Combustible Celluloid
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With: Tilda Swinton, Jeremy Davies, Karen Black, James Urbaniak, Josh Kornbluth, Thomas Jay Ryan
Written by: Lynn Hershman-Leeson
Directed by: Lynn Hershman-Leeson
MPAA Rating: R for some sexual content
Running Time: 85
Date: 01/01/2002

Teknolust (2002)

3 Stars (out of 4)

Clone Collector

By Jeffrey M. Anderson

What do you get when you cross Tilda Swinton, three other Tilda Swintons, San Francisco, Karen Black, computers and donuts all wrapped up in a brightly-colored, digital package? An oddball, biotech Rocky Horror Picture Show for the intellectual set, that's what.

Local filmmaker Lynn Hershman-Leeson (Conceiving Ada) delivers a digital riff on biotechnology, sex and motherhood with Teknolust, a film that finally opens in Bay Area theaters almost a year and a half after its premiere at the San Francisco International Film Festival.

Swinton plays Rosetta Stone, a scientist who has created three computer clones of herself -- Ruby, Marine and Olive -- who live inside her computer. Unfortunately, since they lack a male element, Ruby must leave the computer from time to time, seduce random men and bring back their sperm to replenish the girls' health.

Another problem comes up when Ruby accidentally carries a virus with her that leaves her men infected with red, blotchy skin and a barcode on their foreheads. An FBI man (James Urbaniak, also in American Splendor) and a private eye (Karen Black), try to figure out what's going on.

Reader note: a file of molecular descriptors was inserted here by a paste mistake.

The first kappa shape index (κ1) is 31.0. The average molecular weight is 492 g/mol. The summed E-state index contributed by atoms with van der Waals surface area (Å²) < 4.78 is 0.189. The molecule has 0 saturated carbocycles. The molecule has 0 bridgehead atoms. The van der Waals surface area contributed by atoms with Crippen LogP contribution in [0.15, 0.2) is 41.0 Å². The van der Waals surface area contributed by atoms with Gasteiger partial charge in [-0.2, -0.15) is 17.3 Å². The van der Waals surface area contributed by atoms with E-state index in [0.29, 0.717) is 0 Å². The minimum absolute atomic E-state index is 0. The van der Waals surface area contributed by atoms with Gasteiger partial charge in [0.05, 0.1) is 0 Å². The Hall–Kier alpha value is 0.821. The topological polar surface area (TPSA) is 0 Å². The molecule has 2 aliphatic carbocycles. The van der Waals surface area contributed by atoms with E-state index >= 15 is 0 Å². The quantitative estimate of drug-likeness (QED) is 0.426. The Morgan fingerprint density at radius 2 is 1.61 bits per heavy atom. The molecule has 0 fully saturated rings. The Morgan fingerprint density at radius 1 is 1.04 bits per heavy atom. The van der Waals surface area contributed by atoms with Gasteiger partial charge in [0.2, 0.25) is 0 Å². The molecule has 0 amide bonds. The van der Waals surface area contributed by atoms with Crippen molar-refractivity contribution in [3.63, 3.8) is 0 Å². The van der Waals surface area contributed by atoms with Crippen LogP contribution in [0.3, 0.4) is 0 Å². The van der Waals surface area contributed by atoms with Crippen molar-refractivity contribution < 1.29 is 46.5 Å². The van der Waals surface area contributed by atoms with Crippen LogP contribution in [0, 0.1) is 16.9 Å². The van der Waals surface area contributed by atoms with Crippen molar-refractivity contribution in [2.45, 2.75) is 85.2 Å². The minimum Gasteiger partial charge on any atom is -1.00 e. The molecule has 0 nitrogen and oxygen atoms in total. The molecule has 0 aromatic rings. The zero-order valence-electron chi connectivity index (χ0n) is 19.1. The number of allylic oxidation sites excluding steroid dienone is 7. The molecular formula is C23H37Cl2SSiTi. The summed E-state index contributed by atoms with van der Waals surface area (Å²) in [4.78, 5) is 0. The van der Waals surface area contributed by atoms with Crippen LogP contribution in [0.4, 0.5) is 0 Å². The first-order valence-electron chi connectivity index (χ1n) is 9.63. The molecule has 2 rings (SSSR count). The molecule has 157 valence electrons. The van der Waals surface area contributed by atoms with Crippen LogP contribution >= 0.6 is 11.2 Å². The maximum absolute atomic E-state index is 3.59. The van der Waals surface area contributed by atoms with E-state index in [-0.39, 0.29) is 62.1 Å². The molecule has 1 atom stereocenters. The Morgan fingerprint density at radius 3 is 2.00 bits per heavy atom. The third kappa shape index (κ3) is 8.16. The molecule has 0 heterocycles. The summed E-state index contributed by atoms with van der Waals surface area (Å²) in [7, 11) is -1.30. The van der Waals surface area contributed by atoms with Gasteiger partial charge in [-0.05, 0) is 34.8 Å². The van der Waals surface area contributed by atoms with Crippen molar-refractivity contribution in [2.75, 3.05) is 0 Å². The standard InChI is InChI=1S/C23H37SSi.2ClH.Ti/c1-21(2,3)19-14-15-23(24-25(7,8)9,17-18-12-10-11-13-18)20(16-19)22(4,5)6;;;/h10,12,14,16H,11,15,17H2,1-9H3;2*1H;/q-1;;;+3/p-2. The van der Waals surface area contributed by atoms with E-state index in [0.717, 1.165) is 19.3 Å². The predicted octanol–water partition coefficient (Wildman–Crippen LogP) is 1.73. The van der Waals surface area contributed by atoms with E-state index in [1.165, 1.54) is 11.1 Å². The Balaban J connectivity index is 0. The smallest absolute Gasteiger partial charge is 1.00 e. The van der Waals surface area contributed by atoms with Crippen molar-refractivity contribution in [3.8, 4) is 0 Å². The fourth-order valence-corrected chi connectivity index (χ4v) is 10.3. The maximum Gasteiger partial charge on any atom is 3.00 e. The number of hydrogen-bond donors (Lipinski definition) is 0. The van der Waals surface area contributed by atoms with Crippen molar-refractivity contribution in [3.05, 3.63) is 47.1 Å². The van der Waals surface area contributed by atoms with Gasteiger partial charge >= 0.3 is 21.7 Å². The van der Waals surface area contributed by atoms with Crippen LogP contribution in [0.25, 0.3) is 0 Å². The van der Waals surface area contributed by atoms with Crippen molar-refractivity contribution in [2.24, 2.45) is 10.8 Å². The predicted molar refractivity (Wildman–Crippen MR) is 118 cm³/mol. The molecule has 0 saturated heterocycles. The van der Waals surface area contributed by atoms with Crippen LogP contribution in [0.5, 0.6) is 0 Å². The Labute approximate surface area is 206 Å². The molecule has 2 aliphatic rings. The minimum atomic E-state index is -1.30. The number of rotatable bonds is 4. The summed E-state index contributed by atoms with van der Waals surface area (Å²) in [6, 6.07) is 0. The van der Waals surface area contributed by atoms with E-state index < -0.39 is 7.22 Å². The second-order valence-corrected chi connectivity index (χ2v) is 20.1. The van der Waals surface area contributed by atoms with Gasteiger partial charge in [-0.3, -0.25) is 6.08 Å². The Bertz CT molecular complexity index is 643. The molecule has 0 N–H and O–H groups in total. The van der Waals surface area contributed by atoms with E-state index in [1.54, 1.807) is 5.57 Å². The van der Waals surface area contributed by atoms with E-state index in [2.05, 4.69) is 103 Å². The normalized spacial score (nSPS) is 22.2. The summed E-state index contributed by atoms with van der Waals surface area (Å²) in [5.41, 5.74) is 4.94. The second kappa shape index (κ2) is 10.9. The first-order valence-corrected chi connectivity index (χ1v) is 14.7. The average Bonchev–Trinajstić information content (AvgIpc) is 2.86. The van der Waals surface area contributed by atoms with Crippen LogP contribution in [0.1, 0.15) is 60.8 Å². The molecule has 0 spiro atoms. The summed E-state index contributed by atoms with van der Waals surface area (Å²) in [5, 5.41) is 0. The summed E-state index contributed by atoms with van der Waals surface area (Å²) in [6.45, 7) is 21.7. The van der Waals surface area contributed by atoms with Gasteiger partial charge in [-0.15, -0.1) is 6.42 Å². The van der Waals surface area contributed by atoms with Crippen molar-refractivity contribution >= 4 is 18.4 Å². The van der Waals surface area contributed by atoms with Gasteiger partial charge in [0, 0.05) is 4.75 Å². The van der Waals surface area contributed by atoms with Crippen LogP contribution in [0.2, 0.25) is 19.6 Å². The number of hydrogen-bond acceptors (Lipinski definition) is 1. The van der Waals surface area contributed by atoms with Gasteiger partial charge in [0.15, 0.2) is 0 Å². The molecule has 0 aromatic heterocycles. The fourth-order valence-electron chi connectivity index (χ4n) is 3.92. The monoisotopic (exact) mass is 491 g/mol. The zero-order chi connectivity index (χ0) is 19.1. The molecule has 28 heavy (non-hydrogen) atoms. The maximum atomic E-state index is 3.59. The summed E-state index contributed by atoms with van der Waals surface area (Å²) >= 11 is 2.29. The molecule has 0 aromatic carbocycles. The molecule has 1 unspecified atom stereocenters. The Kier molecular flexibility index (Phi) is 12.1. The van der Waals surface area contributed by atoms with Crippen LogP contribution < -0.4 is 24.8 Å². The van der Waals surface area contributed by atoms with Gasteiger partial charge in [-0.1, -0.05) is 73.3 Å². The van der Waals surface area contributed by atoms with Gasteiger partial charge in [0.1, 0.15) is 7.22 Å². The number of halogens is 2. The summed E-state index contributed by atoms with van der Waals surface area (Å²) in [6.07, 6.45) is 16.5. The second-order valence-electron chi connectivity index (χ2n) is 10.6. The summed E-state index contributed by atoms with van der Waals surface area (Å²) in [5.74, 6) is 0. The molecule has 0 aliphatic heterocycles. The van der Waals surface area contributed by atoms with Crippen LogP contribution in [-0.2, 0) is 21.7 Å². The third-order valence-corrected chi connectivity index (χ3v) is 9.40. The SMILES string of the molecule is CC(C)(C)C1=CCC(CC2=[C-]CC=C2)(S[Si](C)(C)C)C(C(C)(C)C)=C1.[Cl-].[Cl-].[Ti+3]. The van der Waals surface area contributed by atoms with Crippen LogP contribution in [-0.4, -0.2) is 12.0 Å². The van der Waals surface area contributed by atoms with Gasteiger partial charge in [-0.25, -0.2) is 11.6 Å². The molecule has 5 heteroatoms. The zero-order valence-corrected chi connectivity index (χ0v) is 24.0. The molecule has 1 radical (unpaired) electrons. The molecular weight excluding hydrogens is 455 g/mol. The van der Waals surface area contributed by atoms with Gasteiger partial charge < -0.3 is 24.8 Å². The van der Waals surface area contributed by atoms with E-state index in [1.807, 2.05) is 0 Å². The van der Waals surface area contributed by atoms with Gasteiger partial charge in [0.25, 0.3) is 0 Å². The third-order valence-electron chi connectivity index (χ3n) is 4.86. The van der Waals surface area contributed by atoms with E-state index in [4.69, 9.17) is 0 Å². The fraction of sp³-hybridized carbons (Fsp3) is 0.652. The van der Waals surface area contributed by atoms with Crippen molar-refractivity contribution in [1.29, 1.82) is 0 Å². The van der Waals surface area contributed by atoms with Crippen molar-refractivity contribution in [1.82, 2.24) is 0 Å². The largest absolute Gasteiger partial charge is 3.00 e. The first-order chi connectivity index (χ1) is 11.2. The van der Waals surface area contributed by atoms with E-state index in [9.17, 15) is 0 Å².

Meanwhile, an ineffectual copy shop guy (Jeremy Davies) -- whose photocopies come out looking like strange, warbled artwork -- notices Ruby and falls in love with her.

Swinton gives a marvelous performance, giving each of her four personas a singular life force consisting of strengths and weaknesses. She's the female equivalent of Alec Guinness or Peter Sellers in that regard. And Josh Kornbluth shows up in a very funny supporting role as one of Ruby's "victims."

Shooting in high definition video, Hershman gives Teknolust a combination high-tech and low-budget look, which works perfectly for its intellectual "B" movie personality. The picture is just weird enough and contains enough odd dialogue and situations that it qualifies for future midnight showings -- although Teknolust discusses sex without necessarily being sexy, unlike Rocky Horror.

Intellectuals will have plenty to digest as well. While the computer clone Tildas know what they want and need, most of the human characters seem to lack something significant in their real lives. The Davies character delivers dialogue about where his job as a copy guy ranks in the grand scale of jobs, and even the FBI agent and the private dick are slightly less than human.

In regards to that, how can we dare to make copies of ourselves, when the original is still so imperfect? That's, of course, just one question in the midst of many, so grab a donut and your thinking cap and head out to the late, late show.

In 2010, Microcinema released a new DVD. Extras include an onstage discussion with Lynn Hershman-Leeson and Tilda Swinton, taped in 2009. There's also a short featurette about one of Hershman-Leeson's art projects. Image quality is just OK; it does not appear to have been remastered. In 2020, a Blu-ray was released.

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